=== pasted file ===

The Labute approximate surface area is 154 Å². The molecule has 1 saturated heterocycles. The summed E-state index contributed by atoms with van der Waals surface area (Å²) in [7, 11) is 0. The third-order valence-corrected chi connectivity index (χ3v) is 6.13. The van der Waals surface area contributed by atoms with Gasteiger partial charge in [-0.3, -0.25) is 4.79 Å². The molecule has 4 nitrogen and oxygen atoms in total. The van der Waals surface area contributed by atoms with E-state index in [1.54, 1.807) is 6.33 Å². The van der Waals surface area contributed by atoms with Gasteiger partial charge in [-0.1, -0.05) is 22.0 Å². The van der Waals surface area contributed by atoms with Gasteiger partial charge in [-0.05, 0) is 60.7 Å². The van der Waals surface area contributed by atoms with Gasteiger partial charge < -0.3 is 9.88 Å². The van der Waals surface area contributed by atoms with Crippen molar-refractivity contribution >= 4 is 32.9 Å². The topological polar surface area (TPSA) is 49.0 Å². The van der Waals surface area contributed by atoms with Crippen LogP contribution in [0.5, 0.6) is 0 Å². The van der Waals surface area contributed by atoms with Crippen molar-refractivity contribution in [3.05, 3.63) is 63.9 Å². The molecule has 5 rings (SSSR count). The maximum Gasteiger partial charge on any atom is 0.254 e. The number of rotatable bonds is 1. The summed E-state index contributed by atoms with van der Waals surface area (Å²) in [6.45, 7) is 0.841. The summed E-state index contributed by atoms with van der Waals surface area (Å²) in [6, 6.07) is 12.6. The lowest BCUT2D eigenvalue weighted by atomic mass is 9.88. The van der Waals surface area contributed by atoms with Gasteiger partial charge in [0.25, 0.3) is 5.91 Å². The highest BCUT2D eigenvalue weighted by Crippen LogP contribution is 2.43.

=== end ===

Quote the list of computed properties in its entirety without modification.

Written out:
The Labute approximate surface area is 154 Å². The molecule has 1 saturated heterocycles. The summed E-state index contributed by atoms with van der Waals surface area (Å²) in [7, 11) is 0. The third-order valence-corrected chi connectivity index (χ3v) is 6.13. The van der Waals surface area contributed by atoms with Gasteiger partial charge in [-0.3, -0.25) is 4.79 Å². The molecule has 4 nitrogen and oxygen atoms in total. The van der Waals surface area contributed by atoms with E-state index in [1.54, 1.807) is 6.33 Å². The van der Waals surface area contributed by atoms with Gasteiger partial charge in [-0.1, -0.05) is 22.0 Å². The van der Waals surface area contributed by atoms with Gasteiger partial charge in [-0.05, 0) is 60.7 Å². The van der Waals surface area contributed by atoms with Gasteiger partial charge < -0.3 is 9.88 Å². The van der Waals surface area contributed by atoms with Crippen molar-refractivity contribution >= 4 is 32.9 Å². The topological polar surface area (TPSA) is 49.0 Å². The van der Waals surface area contributed by atoms with Crippen LogP contribution in [0.5, 0.6) is 0 Å². The van der Waals surface area contributed by atoms with Crippen molar-refractivity contribution in [3.05, 3.63) is 63.9 Å². The molecule has 5 rings (SSSR count). The maximum Gasteiger partial charge on any atom is 0.254 e. The number of rotatable bonds is 1. The summed E-state index contributed by atoms with van der Waals surface area (Å²) in [6.45, 7) is 0.841. The summed E-state index contributed by atoms with van der Waals surface area (Å²) in [6, 6.07) is 12.6. The lowest BCUT2D eigenvalue weighted by atomic mass is 9.88. The van der Waals surface area contributed by atoms with Gasteiger partial charge in [0.25, 0.3) is 5.91 Å². The highest BCUT2D eigenvalue weighted by Crippen LogP contribution is 2.43.